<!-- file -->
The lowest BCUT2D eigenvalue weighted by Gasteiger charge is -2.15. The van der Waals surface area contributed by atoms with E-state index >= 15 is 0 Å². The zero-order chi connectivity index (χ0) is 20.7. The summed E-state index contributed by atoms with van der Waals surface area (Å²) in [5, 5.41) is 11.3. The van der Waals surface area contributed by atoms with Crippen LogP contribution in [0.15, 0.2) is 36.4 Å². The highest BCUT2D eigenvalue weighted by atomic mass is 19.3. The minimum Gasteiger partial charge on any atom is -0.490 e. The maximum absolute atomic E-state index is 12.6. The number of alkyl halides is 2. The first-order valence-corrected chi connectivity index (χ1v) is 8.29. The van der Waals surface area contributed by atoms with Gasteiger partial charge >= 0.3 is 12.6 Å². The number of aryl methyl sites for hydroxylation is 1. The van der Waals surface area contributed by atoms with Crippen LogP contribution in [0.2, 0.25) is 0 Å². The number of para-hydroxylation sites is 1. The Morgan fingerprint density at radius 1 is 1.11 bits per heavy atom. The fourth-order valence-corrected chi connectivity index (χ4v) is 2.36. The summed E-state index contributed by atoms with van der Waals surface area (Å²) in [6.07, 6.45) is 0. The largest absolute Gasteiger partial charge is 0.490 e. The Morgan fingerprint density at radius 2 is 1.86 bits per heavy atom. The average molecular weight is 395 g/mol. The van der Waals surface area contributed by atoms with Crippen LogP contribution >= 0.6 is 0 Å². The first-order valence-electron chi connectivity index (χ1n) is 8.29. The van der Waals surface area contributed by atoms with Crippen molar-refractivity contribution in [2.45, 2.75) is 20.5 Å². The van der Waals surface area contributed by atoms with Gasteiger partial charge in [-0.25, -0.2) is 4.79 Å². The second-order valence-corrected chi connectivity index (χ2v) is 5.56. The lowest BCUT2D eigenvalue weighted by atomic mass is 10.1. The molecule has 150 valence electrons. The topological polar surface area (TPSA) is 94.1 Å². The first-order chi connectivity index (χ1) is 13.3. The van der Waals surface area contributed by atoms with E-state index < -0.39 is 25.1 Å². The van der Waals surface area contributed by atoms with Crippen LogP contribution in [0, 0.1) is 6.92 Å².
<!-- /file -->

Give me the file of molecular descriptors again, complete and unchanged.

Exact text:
The lowest BCUT2D eigenvalue weighted by Gasteiger charge is -2.15. The van der Waals surface area contributed by atoms with E-state index >= 15 is 0 Å². The zero-order chi connectivity index (χ0) is 20.7. The summed E-state index contributed by atoms with van der Waals surface area (Å²) in [5, 5.41) is 11.3. The van der Waals surface area contributed by atoms with Crippen LogP contribution in [0.15, 0.2) is 36.4 Å². The highest BCUT2D eigenvalue weighted by atomic mass is 19.3. The minimum Gasteiger partial charge on any atom is -0.490 e. The maximum absolute atomic E-state index is 12.6. The number of alkyl halides is 2. The first-order valence-corrected chi connectivity index (χ1v) is 8.29. The van der Waals surface area contributed by atoms with Gasteiger partial charge >= 0.3 is 12.6 Å². The number of aryl methyl sites for hydroxylation is 1. The van der Waals surface area contributed by atoms with Crippen LogP contribution in [0.2, 0.25) is 0 Å². The number of para-hydroxylation sites is 1. The Morgan fingerprint density at radius 1 is 1.11 bits per heavy atom. The fourth-order valence-corrected chi connectivity index (χ4v) is 2.36. The summed E-state index contributed by atoms with van der Waals surface area (Å²) in [6.07, 6.45) is 0. The largest absolute Gasteiger partial charge is 0.490 e. The Morgan fingerprint density at radius 2 is 1.86 bits per heavy atom. The average molecular weight is 395 g/mol. The van der Waals surface area contributed by atoms with Crippen LogP contribution >= 0.6 is 0 Å². The first-order valence-electron chi connectivity index (χ1n) is 8.29. The van der Waals surface area contributed by atoms with Crippen molar-refractivity contribution in [2.45, 2.75) is 20.5 Å². The van der Waals surface area contributed by atoms with Gasteiger partial charge in [-0.25, -0.2) is 4.79 Å². The second-order valence-corrected chi connectivity index (χ2v) is 5.56. The lowest BCUT2D eigenvalue weighted by atomic mass is 10.1. The molecule has 150 valence electrons. The topological polar surface area (TPSA) is 94.1 Å². The first-order chi connectivity index (χ1) is 13.3. The van der Waals surface area contributed by atoms with E-state index < -0.39 is 25.1 Å². The van der Waals surface area contributed by atoms with Crippen LogP contribution in [0, 0.1) is 6.92 Å².